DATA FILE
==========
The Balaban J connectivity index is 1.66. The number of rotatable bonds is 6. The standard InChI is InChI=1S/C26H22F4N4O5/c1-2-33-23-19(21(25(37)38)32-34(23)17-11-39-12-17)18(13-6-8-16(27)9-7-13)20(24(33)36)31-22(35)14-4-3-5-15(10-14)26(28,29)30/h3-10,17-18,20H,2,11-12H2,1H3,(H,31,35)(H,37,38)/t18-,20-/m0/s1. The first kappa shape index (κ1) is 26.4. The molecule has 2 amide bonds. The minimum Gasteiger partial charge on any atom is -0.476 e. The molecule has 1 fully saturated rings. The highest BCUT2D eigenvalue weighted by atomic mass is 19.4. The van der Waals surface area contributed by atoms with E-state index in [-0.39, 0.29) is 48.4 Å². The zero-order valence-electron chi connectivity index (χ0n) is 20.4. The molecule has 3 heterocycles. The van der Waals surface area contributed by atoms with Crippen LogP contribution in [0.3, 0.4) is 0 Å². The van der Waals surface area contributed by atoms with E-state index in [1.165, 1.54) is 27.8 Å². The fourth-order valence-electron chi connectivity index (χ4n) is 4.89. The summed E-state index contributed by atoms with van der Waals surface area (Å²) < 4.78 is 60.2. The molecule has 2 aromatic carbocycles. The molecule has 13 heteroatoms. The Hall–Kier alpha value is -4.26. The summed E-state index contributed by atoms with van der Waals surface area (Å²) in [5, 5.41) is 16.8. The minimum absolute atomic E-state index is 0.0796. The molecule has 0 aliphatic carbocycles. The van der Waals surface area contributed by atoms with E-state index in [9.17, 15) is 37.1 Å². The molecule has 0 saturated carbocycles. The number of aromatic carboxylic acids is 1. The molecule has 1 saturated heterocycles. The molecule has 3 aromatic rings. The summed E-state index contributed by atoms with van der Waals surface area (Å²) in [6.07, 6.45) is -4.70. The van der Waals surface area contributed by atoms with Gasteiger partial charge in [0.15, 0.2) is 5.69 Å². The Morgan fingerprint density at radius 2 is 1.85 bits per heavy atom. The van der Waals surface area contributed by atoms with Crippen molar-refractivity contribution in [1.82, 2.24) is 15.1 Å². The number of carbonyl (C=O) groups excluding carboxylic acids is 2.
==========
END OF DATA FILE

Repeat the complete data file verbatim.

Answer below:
The Balaban J connectivity index is 1.66. The number of rotatable bonds is 6. The standard InChI is InChI=1S/C26H22F4N4O5/c1-2-33-23-19(21(25(37)38)32-34(23)17-11-39-12-17)18(13-6-8-16(27)9-7-13)20(24(33)36)31-22(35)14-4-3-5-15(10-14)26(28,29)30/h3-10,17-18,20H,2,11-12H2,1H3,(H,31,35)(H,37,38)/t18-,20-/m0/s1. The first kappa shape index (κ1) is 26.4. The molecule has 2 amide bonds. The minimum Gasteiger partial charge on any atom is -0.476 e. The molecule has 1 fully saturated rings. The highest BCUT2D eigenvalue weighted by atomic mass is 19.4. The van der Waals surface area contributed by atoms with E-state index in [-0.39, 0.29) is 48.4 Å². The zero-order valence-electron chi connectivity index (χ0n) is 20.4. The molecule has 3 heterocycles. The van der Waals surface area contributed by atoms with Crippen LogP contribution in [0.3, 0.4) is 0 Å². The van der Waals surface area contributed by atoms with E-state index in [1.165, 1.54) is 27.8 Å². The fourth-order valence-electron chi connectivity index (χ4n) is 4.89. The summed E-state index contributed by atoms with van der Waals surface area (Å²) < 4.78 is 60.2. The molecule has 2 aromatic carbocycles. The molecule has 13 heteroatoms. The Hall–Kier alpha value is -4.26. The summed E-state index contributed by atoms with van der Waals surface area (Å²) in [5, 5.41) is 16.8. The minimum absolute atomic E-state index is 0.0796. The molecule has 0 aliphatic carbocycles. The van der Waals surface area contributed by atoms with E-state index in [9.17, 15) is 37.1 Å². The molecule has 0 saturated carbocycles. The number of aromatic carboxylic acids is 1. The molecule has 1 saturated heterocycles. The molecule has 3 aromatic rings. The summed E-state index contributed by atoms with van der Waals surface area (Å²) in [6.07, 6.45) is -4.70. The van der Waals surface area contributed by atoms with Gasteiger partial charge in [0.15, 0.2) is 5.69 Å². The Morgan fingerprint density at radius 2 is 1.85 bits per heavy atom. The van der Waals surface area contributed by atoms with Crippen molar-refractivity contribution in [1.82, 2.24) is 15.1 Å². The number of carbonyl (C=O) groups excluding carboxylic acids is 2.